Bishop Zbigniew Kiernikowski of Siedlce, Poland—who was at the press conference as an apparent sign of solidarity—said that he has seen positive effects of the Way's catechesis in his diocese. Now that they can come with their word and "with this book," bishops will know that “this is no deception, not a fictitious thing,” he said.

If they believe the instruction they receive, bishops will give their “people a reality that can transform them,” the Polish bishop added.

Arguello added later that the announcement is "marvelous" because the decree approves the teachings for official proclamation. "It has been revised by the Holy See and completed. It's correct."

"This is from the Church!" he exclaimed.

But the Way still encounters bumps in the road when it comes to its relationships with local pastors, a fact that Arguello alluded to in his next statement.

The directory, he said, "will be very important because now a parish priest who says something, we can say, 'Look father what it says here on page 427, this was approved by the Church'."

"It's a great strength. It gives us a great strength."

The Pope familiarized himself with the community originally as an priest in 1973 in Germany and has long been at their side to guide them to full recognition in the Church. He sees something special in their work, and while being well aware of complaints against them, he continues to encourage them to continue their work while forming better relationships with priests.

"With these seals of ecclesial approval," said the Pope during the morning audience, "the Lord today confirms this precious tool which is the Way and again entrusts it to you so that, in filial obedience to the Holy See and the pastors of the Church, you may contribute with renewed energy and ardour to the radical and joyful rediscovery of the gift of Baptism, and offer your own original contribution to the cause of new evangelization."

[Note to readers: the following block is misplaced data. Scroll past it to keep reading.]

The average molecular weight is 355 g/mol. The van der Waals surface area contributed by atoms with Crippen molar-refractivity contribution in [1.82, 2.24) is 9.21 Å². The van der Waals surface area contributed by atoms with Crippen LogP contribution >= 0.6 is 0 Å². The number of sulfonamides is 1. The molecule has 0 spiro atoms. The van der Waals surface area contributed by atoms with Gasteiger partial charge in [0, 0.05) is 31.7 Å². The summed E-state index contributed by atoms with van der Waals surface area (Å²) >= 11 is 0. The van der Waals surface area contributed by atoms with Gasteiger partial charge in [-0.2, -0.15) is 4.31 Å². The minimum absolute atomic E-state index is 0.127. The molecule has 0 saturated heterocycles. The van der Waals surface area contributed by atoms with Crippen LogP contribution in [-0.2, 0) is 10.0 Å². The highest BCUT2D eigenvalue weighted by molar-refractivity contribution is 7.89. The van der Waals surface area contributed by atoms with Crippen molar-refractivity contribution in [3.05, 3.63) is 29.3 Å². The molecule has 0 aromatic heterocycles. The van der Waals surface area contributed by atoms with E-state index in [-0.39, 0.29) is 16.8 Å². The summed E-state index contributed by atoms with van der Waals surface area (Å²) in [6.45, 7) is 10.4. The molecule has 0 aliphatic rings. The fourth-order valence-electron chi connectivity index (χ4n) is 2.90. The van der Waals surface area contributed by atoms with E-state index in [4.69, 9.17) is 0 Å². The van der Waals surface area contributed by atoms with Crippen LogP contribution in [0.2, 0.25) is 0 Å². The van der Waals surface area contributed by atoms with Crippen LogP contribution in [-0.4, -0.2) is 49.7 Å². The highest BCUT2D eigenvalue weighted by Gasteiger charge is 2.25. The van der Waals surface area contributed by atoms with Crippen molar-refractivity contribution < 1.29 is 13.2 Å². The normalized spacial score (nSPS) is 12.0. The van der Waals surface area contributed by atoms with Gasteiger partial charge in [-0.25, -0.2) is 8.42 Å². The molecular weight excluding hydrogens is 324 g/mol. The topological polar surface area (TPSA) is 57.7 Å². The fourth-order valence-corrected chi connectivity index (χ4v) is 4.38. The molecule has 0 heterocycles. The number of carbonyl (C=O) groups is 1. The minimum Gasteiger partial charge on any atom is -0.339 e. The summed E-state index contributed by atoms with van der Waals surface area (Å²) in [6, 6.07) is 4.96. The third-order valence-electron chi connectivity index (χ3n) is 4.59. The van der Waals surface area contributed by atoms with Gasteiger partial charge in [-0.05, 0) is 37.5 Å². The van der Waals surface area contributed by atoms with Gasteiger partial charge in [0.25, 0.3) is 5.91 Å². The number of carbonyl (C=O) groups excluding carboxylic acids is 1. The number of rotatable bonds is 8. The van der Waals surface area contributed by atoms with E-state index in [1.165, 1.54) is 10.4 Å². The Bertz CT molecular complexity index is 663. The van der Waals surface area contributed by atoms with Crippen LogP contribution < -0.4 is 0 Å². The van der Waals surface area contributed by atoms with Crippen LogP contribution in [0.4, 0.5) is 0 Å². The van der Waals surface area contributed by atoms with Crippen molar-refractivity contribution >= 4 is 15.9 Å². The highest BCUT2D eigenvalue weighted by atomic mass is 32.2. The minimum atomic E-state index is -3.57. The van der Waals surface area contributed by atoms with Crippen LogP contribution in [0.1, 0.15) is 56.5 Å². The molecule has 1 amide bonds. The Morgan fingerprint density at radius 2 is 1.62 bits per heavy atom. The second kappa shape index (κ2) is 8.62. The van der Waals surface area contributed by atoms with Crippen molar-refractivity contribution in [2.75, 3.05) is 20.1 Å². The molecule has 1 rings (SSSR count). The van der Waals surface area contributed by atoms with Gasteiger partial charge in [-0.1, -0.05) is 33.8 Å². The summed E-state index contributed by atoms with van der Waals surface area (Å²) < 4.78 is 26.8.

The Church recognizes a "particular gift" of the Way to "insert itself" in the Body of the Church, he said.

"In this light," the Pope said, "I exhort you always to seek profound communion with pastors, and with all members of the particular Churches, and of the very different ecclesial contexts in which you are called to work.

"Fraternal communion between the disciples of Jesus is, in fact, the first and greatest witness to the name of Jesus Christ."

The influence of the group took an additional leap forward during the audience. Pope Benedict blessed the 230 Way families being sent out into the world on mission.

The Way's mission families had previously numbered around 600.

A couple from Spain with 10 children and another baby on the way were delegated to greet the Pope in representation of the many other mission families present. Their destination was to be the Ukraine, where they will work to evangelize in a local community.

The Pope handed an additional 13 priests a silver cross to go out and do the same.